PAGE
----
Lots of updates with no photos, so why not take a moment and remember what we all really enjoy – seeing these fish grow up.
First up, my one-ventral-finned holdback so I can keep tracking developing photos of the pattern on this fish.
Before I left on my fishing trip last week, I took the liberty to move one of the last summer offspring up into a vacant cube on the cube system, thinking that would free things up for another batch of clowns at some point. I thought it was big enough to NOT go through the holes.
You might remember LM17…
Well LM17 now has a buddy, which I will now dub LM18
At the moment, LM18 appears to be just about “perfect” as a clownfish. I discovered LM17 and LM18 cohabiting earlier this week, perhaps Monday (it’s now Friday) and opted to take the ‘wait and see’ approach. So far not a nick or scratch. I moved all neighboring fish in the cube system as far away from this “pair” as was possible to help foster whatever pair-bond might form between these two fish. Might be seeing these two offered as a bonded pair sometime in 2014….
From reading the auction description, it sounds like Blue Zoo will be offering 3 fish now (not sure which three) and three fish after the Thanksgiving holiday, but well before Christmas. This will leave roughly 4 fish here yet to be sold, retained as backups should anything go awry with winter shipping. All of the Lightning Maroon offspring on hand were recently updated with new photos in the inventory.
If all goes well (and it should) then those last 4 will probably be sold in early 2014, with more babies (presumably mainly from spawns #14 and #15) to come by late spring at the earliest. Definitely not getting hundreds or thousands of these fish, which means that until some of my supportive winners get their pairs going, it’s going to be a very limited variant for the near future.
I finally go to shot some photos last week (October 14th), and among them are updates of the holdback pair. I’ve also updated the “Lightning Maroon Pattern Progression” post to show how it continues to evolve. Here’s the latest:
The other interesting part I have to mention is that this group will remove a large portion of the remaining offspring I’ll have available to sell. 10 fish in the inventory remain, although I have two more Lightning holdbacks I could opt to part with or might use for other purposes, and if all goes well the one sole survivor of Spawn #10, a baby lightning, could play a future role here too.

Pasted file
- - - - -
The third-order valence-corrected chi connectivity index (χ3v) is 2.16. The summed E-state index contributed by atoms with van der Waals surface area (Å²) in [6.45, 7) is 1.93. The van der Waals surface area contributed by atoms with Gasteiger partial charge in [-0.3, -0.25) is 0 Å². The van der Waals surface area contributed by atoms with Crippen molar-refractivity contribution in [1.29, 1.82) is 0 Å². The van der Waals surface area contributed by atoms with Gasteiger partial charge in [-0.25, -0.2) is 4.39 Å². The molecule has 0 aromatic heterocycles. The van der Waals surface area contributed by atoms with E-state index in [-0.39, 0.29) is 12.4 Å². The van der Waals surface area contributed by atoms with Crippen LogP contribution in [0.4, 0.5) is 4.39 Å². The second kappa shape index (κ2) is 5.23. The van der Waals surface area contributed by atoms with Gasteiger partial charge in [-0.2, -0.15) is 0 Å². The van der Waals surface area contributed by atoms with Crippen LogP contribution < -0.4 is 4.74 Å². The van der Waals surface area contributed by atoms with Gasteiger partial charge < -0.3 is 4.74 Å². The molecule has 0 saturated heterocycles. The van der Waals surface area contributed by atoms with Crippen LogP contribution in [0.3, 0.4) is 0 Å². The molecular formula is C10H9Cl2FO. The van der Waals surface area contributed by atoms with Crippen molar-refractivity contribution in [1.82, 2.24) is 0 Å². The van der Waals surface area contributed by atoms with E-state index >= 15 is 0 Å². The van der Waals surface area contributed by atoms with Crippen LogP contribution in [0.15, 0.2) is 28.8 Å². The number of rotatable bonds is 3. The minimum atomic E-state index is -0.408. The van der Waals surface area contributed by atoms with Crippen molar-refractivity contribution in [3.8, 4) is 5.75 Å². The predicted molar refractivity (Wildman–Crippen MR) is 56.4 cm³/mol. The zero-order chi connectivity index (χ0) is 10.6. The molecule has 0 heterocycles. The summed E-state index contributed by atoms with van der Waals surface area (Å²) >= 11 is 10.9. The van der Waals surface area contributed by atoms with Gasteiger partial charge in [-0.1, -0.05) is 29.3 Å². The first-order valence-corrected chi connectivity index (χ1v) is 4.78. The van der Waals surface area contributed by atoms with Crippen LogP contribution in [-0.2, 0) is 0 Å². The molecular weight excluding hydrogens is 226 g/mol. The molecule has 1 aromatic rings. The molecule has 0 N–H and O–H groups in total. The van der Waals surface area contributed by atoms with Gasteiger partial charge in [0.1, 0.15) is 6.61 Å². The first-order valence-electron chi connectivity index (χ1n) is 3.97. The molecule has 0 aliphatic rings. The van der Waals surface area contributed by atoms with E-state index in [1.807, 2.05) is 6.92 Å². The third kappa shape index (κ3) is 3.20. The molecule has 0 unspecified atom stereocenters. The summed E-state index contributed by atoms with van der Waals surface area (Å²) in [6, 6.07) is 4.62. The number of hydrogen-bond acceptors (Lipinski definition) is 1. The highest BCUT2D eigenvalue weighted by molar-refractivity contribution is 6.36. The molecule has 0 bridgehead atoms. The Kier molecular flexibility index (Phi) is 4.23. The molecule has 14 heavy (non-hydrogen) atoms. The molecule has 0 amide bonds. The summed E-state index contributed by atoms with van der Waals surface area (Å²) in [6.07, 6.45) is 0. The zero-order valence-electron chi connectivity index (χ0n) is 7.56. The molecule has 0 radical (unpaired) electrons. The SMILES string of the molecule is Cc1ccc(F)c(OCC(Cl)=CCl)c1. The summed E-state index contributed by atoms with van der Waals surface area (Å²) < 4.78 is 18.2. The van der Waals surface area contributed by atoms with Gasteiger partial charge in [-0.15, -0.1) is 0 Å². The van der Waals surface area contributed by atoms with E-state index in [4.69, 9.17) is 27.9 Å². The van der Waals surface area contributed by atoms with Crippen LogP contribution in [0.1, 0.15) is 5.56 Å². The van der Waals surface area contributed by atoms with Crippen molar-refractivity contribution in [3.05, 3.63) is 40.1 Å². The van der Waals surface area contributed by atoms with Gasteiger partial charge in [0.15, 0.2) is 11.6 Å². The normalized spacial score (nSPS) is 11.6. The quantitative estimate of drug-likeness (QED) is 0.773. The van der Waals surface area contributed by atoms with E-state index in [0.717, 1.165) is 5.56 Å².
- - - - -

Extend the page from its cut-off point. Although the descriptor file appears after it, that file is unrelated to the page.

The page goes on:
I should point out that if you want a white stripe offspring, there won’t be many chances left and you might want to secure your fish this time. I may need to select one or two of the remaining four for my own breeding purposes; either way after round #3, there simply wont’ be much left in the way of White Stripe siblings (I still believe that the most promising pairing to produce more Lightning Maroons will be a Lightning crossed with it’s White Stripe sibling, which I think will yield 50/50 results just like their parents).
It’s delightful to see that the Lightning Maroon pair has finally settled into a spawning routine. No sooner had I botched spawn #11, and they go put down spawn #12. On an interesting side note, I discovered what apparently happened with Spawn #10 – about a week after the larvae had all vanished, I took a look at the black round tub that was sitting there, now empty. It was absolutely OVERRUN with hyrdoid medusas. I’m not sure how hydroids got into the mix; the other BRT, which contains a single now post-settlement juvenile Lightning Maroon baby (so cute) has not had any hydroid issues crop up. I’ll have to drain and sterilize the BRTs before using them for Spawn #12.
Spawn #12 was laid on September 15th, 2013. This means, based on our current “144 hours” to hatch rate, means I need to pull the eggs as early as this coming Saturday night, September 21st. This is spawn number #12, photographed 24 hours after being laid.